“No-one would have believed in the first years of the 20th Century, that we were being watched by intelligences greater than man’s – yet as mortal as his own. That as men busied themselves about their various concerns, they were scrutinised as narrowly as creatures that swarm and multiply in a drop of water.
“Yet across the gulf of space, intellects vast, cool and unsympathetic regarded this Earth with envious eyes. And slowly, and surely, drew their plans against us.”
While Wells never named his unlucky protagonist, who was buffeted around London by the invading Martians and their feared Tripod craft, in this version (penned by Doctor Who, McMafia and Jonathan Strange & Mr Norrell scribe Peter Harness) our heroes are Rafe Spall’s George, a disgraced journalist and his partner Amy (Eleanor Tomlinson), with the pair’s backstory (which we won’t spoil here) lifted directly from HG Wells’ own life.
The domestic drama of The War of the Worlds slots in much better than you might expect – at times within the first minutes, I became so engrossed in George and Amy’s story that I briefly forgot that Martians would soon be arriving in style, which has to be a compliment – and it reliably raises the personal stakes when Woking does come under attack.
Said attack starts slowly – a meteorite lands in Surrey, and an astronomer called Ogilvy (Robert Carlyle) investigates alongside George and Amy – but escalates as the episode continues, the aliens break out of their shells and begin exterminating Earthlings with cool efficiency.
Slightly shifting the story from 1897 to the early twentieth century (Harness has persuasively argued that Wells may have intended to set the novel in his near future anyway), the series’ depiction of vastly advanced alien technology pitted against Edwardian weaponry is oddly humbling, with scenes where human towns are torn to shreds and civilians randomly burst into flames possessing a nightmare-like quality.
In fact, powerful visuals abound in this series, with regular cutaways to insect life calling back to those immortal opening words, and a shot of a craft leaving Mars gradually appearing like a cruel, inhuman eye as it draws ever closer – but this is also a drama that definitely has some things to say. Arrogant British Imperialism serves as a backdrop to the alien invasion (and apparently more so as the series continues), while the social mores of the time also provide some light political commentary.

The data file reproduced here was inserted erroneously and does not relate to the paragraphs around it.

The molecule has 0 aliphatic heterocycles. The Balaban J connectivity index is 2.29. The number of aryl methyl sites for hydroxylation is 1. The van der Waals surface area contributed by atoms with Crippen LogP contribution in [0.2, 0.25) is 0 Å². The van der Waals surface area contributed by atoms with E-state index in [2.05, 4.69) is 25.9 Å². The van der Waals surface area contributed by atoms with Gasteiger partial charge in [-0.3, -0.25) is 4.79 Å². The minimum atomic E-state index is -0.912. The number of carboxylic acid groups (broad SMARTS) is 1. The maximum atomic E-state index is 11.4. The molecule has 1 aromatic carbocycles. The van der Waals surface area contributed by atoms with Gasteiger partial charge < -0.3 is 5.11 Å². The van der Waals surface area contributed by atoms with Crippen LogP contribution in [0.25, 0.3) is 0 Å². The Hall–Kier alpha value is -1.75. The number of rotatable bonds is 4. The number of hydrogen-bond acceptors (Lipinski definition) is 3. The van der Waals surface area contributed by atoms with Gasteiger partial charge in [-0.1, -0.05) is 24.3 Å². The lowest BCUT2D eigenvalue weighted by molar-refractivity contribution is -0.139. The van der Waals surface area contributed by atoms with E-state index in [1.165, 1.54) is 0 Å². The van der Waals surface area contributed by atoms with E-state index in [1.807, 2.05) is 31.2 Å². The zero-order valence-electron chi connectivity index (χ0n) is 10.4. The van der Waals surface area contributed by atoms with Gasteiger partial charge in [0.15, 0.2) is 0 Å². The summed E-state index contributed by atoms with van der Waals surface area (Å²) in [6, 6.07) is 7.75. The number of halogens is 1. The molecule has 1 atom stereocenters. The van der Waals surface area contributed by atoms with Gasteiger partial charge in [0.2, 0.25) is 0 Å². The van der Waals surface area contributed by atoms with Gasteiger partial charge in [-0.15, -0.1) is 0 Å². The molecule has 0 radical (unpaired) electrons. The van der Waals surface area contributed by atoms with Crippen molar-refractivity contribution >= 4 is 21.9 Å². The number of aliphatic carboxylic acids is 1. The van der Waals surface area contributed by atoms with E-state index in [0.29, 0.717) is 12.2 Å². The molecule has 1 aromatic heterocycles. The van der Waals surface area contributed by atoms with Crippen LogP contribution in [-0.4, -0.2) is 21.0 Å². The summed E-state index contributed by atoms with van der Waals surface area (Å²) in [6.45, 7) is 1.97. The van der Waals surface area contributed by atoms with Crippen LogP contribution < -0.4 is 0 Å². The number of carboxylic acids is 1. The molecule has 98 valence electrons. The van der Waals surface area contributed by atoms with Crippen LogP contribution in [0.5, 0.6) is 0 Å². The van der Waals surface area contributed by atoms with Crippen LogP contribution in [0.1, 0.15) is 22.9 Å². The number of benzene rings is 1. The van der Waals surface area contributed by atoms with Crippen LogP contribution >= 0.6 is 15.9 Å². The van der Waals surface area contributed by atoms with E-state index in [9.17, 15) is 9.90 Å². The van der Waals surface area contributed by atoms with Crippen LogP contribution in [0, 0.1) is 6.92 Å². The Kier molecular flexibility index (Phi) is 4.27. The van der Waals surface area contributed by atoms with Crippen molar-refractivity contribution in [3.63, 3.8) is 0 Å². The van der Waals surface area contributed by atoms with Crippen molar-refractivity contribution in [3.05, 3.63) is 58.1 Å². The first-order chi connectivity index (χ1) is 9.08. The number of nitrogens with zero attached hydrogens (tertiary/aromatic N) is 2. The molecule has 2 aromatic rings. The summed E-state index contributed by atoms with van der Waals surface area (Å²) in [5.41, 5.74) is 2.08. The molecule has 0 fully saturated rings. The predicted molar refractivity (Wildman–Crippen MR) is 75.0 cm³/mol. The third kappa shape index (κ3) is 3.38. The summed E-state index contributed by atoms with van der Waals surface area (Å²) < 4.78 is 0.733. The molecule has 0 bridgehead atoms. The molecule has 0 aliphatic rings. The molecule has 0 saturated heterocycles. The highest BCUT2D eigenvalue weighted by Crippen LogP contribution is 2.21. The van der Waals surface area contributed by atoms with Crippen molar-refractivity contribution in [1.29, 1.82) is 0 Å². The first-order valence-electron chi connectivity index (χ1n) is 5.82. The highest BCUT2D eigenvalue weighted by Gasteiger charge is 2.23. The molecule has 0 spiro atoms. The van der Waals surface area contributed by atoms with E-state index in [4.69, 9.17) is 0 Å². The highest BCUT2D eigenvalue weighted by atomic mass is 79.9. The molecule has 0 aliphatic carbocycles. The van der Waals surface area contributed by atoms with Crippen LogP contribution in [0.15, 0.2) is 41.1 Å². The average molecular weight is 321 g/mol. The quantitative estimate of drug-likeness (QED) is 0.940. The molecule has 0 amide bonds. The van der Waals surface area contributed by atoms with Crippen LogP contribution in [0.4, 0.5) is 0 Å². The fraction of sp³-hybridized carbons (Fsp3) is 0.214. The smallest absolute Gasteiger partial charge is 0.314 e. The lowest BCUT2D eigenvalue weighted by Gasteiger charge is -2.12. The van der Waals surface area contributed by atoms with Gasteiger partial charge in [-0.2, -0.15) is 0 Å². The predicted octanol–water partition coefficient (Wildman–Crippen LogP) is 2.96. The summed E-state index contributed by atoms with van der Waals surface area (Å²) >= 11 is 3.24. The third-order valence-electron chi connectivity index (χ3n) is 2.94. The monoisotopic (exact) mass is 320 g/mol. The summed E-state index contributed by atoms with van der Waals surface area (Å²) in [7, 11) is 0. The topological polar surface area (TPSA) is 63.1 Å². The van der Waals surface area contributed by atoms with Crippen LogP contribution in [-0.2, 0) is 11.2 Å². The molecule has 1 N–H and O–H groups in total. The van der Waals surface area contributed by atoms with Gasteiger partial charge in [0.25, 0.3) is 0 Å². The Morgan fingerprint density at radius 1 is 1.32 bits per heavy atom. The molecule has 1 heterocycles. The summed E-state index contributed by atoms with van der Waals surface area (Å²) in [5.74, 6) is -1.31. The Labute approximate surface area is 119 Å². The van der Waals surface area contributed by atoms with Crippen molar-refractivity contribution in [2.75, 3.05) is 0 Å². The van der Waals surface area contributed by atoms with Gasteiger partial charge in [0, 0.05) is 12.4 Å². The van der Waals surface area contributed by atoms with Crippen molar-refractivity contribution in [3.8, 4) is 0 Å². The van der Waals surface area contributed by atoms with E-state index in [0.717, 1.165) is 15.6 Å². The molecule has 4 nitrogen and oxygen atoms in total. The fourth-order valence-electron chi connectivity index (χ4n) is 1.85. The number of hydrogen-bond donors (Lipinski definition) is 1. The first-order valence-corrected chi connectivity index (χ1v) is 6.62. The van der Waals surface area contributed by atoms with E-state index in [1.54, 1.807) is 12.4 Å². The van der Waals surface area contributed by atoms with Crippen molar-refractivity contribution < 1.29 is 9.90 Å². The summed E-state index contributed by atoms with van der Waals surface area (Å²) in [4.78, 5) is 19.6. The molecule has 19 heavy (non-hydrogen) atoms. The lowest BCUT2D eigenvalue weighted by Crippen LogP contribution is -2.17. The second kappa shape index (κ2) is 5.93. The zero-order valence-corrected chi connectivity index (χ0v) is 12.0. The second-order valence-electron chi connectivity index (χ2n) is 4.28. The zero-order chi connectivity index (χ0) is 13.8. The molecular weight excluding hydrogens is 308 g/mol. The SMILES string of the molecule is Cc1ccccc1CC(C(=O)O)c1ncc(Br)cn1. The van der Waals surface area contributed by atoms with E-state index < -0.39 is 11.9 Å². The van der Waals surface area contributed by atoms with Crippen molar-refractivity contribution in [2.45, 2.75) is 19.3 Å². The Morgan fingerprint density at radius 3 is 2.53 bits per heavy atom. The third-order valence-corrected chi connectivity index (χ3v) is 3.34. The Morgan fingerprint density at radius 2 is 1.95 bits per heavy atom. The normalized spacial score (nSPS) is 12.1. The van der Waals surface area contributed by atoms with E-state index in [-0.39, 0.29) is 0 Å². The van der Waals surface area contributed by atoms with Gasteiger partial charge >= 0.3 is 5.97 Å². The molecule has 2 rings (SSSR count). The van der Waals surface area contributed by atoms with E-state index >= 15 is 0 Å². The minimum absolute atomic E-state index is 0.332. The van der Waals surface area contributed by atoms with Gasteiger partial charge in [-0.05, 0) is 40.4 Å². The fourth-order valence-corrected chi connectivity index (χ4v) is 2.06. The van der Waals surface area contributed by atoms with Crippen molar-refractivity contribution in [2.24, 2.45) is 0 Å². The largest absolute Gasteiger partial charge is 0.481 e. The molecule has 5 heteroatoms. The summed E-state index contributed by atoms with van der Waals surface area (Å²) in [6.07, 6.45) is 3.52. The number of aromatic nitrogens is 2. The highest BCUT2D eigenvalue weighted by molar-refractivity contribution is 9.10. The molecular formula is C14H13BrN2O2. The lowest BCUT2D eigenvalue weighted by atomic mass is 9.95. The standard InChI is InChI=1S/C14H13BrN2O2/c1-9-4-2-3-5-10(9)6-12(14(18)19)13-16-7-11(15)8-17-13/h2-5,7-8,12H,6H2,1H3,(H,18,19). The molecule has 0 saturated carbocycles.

Certain changes Harness has made to Wells’ source material that we can’t really discuss here (suffice to say, they’re quite exciting) also hint at woes facing us in the present day, and are sure to invite plenty of discussion after the first episode has aired.
Of course, not everything is perfect. For every exciting visual shot from director Craig Viveiros, there’s also an astonishing number of intense close-ups of Eleanor Tomlinson’s worried face every few minutes, her zoomed-in features turning up so regularly it becomes a little distracting (if not outright funny) as the first hour continues.
Sometimes, the first episode’s sense of pace and peril also saps a little, particularly during the scenes where a few slightly bored-looking extras gaze up into the sky at a giant, CGI peril that they aren’t nearly frightened enough by, and despite generally solid VFX work there were also a few shots that didn’t quite convince for me.
Overall, though, this is a solid and interesting adaptation by Harness that I’m looking forward to seeing more of as it unfolds. Other literary adaptations may themselves be looking on with envious eyes…
This review was originally published on the 8th November
The War of the Worlds airs on BBC1 from Sunday 17th November